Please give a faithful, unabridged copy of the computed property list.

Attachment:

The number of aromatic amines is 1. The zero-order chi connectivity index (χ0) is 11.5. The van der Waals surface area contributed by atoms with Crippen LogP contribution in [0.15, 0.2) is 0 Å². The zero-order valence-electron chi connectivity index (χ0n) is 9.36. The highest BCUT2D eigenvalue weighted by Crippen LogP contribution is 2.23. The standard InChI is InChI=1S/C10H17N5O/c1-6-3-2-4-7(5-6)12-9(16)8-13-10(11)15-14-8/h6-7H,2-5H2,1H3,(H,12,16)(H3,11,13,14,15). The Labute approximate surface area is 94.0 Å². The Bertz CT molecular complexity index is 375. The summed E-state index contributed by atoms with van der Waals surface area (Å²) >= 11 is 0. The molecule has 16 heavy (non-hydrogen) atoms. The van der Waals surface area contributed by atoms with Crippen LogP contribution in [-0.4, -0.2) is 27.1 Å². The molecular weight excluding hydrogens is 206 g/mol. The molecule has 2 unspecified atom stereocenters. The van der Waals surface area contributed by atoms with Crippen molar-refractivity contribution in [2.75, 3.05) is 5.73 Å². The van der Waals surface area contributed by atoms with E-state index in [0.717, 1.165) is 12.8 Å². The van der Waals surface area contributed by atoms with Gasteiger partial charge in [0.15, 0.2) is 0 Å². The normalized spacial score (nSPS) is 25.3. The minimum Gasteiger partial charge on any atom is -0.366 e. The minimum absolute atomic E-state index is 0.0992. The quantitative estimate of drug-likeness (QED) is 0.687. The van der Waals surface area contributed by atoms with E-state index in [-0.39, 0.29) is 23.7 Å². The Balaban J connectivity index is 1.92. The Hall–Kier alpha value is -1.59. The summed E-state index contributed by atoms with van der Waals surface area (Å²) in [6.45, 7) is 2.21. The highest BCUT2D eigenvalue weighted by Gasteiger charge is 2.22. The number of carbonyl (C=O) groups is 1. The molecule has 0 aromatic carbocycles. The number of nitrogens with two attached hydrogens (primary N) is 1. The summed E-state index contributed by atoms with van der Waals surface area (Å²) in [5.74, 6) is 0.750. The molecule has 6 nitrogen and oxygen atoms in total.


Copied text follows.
The number of aromatic amines is 1. The zero-order chi connectivity index (χ0) is 11.5. The van der Waals surface area contributed by atoms with Crippen LogP contribution in [0.15, 0.2) is 0 Å². The zero-order valence-electron chi connectivity index (χ0n) is 9.36. The highest BCUT2D eigenvalue weighted by Crippen LogP contribution is 2.23. The standard InChI is InChI=1S/C10H17N5O/c1-6-3-2-4-7(5-6)12-9(16)8-13-10(11)15-14-8/h6-7H,2-5H2,1H3,(H,12,16)(H3,11,13,14,15). The Labute approximate surface area is 94.0 Å². The Bertz CT molecular complexity index is 375. The summed E-state index contributed by atoms with van der Waals surface area (Å²) >= 11 is 0. The molecule has 16 heavy (non-hydrogen) atoms. The van der Waals surface area contributed by atoms with Crippen LogP contribution in [-0.4, -0.2) is 27.1 Å². The molecular weight excluding hydrogens is 206 g/mol. The molecule has 2 unspecified atom stereocenters. The van der Waals surface area contributed by atoms with Crippen molar-refractivity contribution in [2.75, 3.05) is 5.73 Å². The van der Waals surface area contributed by atoms with E-state index in [0.717, 1.165) is 12.8 Å². The van der Waals surface area contributed by atoms with Gasteiger partial charge in [0.15, 0.2) is 0 Å². The normalized spacial score (nSPS) is 25.3. The minimum Gasteiger partial charge on any atom is -0.366 e. The minimum absolute atomic E-state index is 0.0992. The quantitative estimate of drug-likeness (QED) is 0.687. The van der Waals surface area contributed by atoms with E-state index in [-0.39, 0.29) is 23.7 Å². The Balaban J connectivity index is 1.92. The Hall–Kier alpha value is -1.59. The summed E-state index contributed by atoms with van der Waals surface area (Å²) in [6.45, 7) is 2.21. The highest BCUT2D eigenvalue weighted by Gasteiger charge is 2.22. The number of carbonyl (C=O) groups is 1. The molecule has 0 aromatic carbocycles. The number of nitrogens with two attached hydrogens (primary N) is 1. The summed E-state index contributed by atoms with van der Waals surface area (Å²) in [5.74, 6) is 0.750. The molecule has 6 nitrogen and oxygen atoms in total.